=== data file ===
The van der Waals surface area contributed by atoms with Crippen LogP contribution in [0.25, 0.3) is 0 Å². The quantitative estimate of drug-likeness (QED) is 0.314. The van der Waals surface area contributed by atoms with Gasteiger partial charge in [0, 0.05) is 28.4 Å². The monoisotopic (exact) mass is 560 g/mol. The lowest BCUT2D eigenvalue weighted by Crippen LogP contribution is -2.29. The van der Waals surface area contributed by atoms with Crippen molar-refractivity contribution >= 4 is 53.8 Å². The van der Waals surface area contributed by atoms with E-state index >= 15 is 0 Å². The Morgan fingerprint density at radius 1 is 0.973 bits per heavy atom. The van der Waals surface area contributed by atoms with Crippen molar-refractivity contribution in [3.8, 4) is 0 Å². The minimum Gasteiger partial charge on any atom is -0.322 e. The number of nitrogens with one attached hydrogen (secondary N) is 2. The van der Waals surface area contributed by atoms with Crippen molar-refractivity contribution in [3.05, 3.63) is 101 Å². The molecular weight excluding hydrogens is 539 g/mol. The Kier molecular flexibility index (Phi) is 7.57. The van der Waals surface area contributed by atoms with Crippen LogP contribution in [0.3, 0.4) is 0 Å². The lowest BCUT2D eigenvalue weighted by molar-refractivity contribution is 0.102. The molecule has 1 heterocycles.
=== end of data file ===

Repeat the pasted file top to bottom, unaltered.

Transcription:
The van der Waals surface area contributed by atoms with Crippen LogP contribution in [0.25, 0.3) is 0 Å². The quantitative estimate of drug-likeness (QED) is 0.314. The van der Waals surface area contributed by atoms with Gasteiger partial charge in [0, 0.05) is 28.4 Å². The monoisotopic (exact) mass is 560 g/mol. The lowest BCUT2D eigenvalue weighted by Crippen LogP contribution is -2.29. The van der Waals surface area contributed by atoms with Crippen molar-refractivity contribution >= 4 is 53.8 Å². The van der Waals surface area contributed by atoms with E-state index >= 15 is 0 Å². The Morgan fingerprint density at radius 1 is 0.973 bits per heavy atom. The van der Waals surface area contributed by atoms with Crippen molar-refractivity contribution in [3.8, 4) is 0 Å². The minimum Gasteiger partial charge on any atom is -0.322 e. The number of nitrogens with one attached hydrogen (secondary N) is 2. The van der Waals surface area contributed by atoms with Crippen molar-refractivity contribution in [3.05, 3.63) is 101 Å². The molecular weight excluding hydrogens is 539 g/mol. The Kier molecular flexibility index (Phi) is 7.57. The van der Waals surface area contributed by atoms with Crippen LogP contribution in [0.3, 0.4) is 0 Å². The lowest BCUT2D eigenvalue weighted by molar-refractivity contribution is 0.102. The molecule has 1 heterocycles.